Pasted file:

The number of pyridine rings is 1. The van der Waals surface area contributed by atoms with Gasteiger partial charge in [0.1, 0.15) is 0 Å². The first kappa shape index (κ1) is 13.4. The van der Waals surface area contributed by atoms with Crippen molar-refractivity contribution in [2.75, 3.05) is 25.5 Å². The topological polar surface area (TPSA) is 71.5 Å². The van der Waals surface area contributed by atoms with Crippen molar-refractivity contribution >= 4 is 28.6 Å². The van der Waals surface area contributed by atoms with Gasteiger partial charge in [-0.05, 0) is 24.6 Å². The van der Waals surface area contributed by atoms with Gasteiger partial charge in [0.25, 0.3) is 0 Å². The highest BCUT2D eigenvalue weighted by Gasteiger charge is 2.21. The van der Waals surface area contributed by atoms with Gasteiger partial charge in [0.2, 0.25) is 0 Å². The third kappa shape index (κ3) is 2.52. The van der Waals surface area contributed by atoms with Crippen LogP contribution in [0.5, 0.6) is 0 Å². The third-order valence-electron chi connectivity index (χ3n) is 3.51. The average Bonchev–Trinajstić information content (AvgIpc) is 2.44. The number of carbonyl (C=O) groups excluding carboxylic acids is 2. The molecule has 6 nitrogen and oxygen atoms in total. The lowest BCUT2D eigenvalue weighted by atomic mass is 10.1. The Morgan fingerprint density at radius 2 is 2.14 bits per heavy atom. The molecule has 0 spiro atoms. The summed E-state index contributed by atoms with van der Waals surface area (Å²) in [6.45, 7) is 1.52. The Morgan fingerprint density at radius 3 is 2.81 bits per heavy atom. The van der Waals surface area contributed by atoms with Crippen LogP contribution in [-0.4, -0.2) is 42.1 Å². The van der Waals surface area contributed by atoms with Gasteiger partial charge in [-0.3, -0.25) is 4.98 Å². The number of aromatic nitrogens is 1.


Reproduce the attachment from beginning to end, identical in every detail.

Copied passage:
The number of pyridine rings is 1. The van der Waals surface area contributed by atoms with Gasteiger partial charge in [0.1, 0.15) is 0 Å². The first kappa shape index (κ1) is 13.4. The van der Waals surface area contributed by atoms with Crippen molar-refractivity contribution in [2.75, 3.05) is 25.5 Å². The topological polar surface area (TPSA) is 71.5 Å². The van der Waals surface area contributed by atoms with Crippen molar-refractivity contribution >= 4 is 28.6 Å². The van der Waals surface area contributed by atoms with Gasteiger partial charge in [-0.05, 0) is 24.6 Å². The van der Waals surface area contributed by atoms with Gasteiger partial charge in [0.25, 0.3) is 0 Å². The highest BCUT2D eigenvalue weighted by Gasteiger charge is 2.21. The van der Waals surface area contributed by atoms with Gasteiger partial charge in [0.2, 0.25) is 0 Å². The third kappa shape index (κ3) is 2.52. The van der Waals surface area contributed by atoms with Crippen LogP contribution in [0.5, 0.6) is 0 Å². The third-order valence-electron chi connectivity index (χ3n) is 3.51. The average Bonchev–Trinajstić information content (AvgIpc) is 2.44. The number of carbonyl (C=O) groups excluding carboxylic acids is 2. The molecule has 6 nitrogen and oxygen atoms in total. The lowest BCUT2D eigenvalue weighted by atomic mass is 10.1. The Morgan fingerprint density at radius 2 is 2.14 bits per heavy atom. The molecule has 0 spiro atoms. The summed E-state index contributed by atoms with van der Waals surface area (Å²) in [6.45, 7) is 1.52. The Morgan fingerprint density at radius 3 is 2.81 bits per heavy atom. The van der Waals surface area contributed by atoms with Crippen LogP contribution in [-0.4, -0.2) is 42.1 Å². The van der Waals surface area contributed by atoms with Gasteiger partial charge in [-0.3, -0.25) is 4.98 Å². The number of aromatic nitrogens is 1.